Business Today
Need to Catalyse the Rural Sector
It was expected that the Union Budget this year will highlight issues relating to agriculture and rural sectors than on other sectors of the economy.

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It was expected that the Union Budget this year will highlight issues relating to agriculture and rural sectors than on other sectors of the economy. This expectation was indeed fulfilled. Agriculture and rural sectors were two of the nine pillars of the transformative agenda of the Budget. As government interventions have been pervasive in every aspect of the agricultural economy, the new proposals point to some reorientation of priorities, general expansion of ongoing schemes and new initiatives. The distress in farm sector, accentuated by the failure of monsoon rains for two consecutive years, has required a reassessment of the role the government could play in the sector.

The vulnerability of small holdings to the twin shocks of yield and price fluctuations are important issues that need to be addressed. While the upside provides opportunities for optimism, the downside leads to distress. But the small size of holdings has not helped in raising investment on the farm to a level where the fluctuations are evened out and farm income growth can keep pace with the growth of income in other sectors.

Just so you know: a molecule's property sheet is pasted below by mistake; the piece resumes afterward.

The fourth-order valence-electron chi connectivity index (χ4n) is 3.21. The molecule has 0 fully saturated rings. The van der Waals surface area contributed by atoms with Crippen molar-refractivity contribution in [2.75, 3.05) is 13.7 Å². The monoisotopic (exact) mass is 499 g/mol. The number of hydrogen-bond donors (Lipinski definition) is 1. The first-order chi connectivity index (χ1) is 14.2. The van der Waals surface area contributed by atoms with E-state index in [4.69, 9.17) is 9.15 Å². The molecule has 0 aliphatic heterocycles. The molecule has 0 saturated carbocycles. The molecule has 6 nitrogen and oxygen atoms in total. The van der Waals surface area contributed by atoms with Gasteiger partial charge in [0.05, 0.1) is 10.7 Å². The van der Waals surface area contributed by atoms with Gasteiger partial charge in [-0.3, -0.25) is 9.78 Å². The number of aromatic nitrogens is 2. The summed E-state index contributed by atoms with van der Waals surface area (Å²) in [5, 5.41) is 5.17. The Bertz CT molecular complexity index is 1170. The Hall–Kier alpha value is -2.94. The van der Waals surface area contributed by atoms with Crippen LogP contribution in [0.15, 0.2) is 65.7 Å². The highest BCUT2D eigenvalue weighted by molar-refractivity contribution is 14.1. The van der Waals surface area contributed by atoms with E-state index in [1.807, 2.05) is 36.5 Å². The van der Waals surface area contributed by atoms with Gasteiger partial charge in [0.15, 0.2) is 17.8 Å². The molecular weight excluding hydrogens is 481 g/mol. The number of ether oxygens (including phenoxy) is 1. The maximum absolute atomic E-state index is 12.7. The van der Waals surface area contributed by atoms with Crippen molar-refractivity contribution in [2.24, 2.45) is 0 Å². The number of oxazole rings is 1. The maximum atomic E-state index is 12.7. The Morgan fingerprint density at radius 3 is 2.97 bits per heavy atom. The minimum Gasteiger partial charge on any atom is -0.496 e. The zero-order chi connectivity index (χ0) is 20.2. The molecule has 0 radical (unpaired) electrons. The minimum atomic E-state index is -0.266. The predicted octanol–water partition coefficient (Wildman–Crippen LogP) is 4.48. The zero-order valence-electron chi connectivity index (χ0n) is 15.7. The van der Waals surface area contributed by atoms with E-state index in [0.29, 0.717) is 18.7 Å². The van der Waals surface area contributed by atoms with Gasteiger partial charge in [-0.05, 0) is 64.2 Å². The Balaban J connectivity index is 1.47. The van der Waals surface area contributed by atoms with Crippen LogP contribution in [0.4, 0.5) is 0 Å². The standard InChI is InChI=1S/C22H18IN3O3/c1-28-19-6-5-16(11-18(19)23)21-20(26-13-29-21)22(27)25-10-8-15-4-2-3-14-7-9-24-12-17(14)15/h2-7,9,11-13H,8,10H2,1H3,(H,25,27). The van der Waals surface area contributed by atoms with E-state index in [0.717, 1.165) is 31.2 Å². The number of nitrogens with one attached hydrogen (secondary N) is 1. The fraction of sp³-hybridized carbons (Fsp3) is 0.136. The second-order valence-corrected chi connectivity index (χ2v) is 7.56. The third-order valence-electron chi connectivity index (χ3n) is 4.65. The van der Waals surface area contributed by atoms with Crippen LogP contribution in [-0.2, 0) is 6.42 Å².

The most conspicuous phrase in the Budget speech was of course the 'doubling of farmers' incomes in five years', as challenging as the double digit rate of economic growth. Translated, this is a huge increase of some 15 per cent per year and would indeed be a formidable target. The best performance of the sector in recent years is the growth rate of agricultural GDP by slightly less than 4 per cent during the Eleventh Five Year Plan period. Of course, reducing the post-harvest losses, in some cases said to be in excess of 30 per cent of the produce, restoring bloated marketing margins to reasonable levels and transferring some of the gains to farmers and some to consumers will help increase farmers' incomes to a significant level. However, an ambitious target may help improve outlook for the sector which, today, remains struck by two weak monsoon years. In some ways, the Budget has pointed to a longer term strategy for the sector than just the new financial year.

Moving from the goal of raising agricultural production to raising farmers' incomes is an important change in looking at the sector's performance. On average, the return from farming has remained low and volatile for a majority of farmers. Even doubling of the income may not be a significant improvement, as compared to the income earned by average salaried employees. Diversification of sources of income of cultivators has become a norm to sustain income levels and growth of income for the farm households. In this sense, increasing farmers' incomes will have to be seen in terms of increasing income earning opportunities for rural households, including farm households. It is here that the proposals that may catalyse the rural sector will also have a positive impact on farmers' incomes.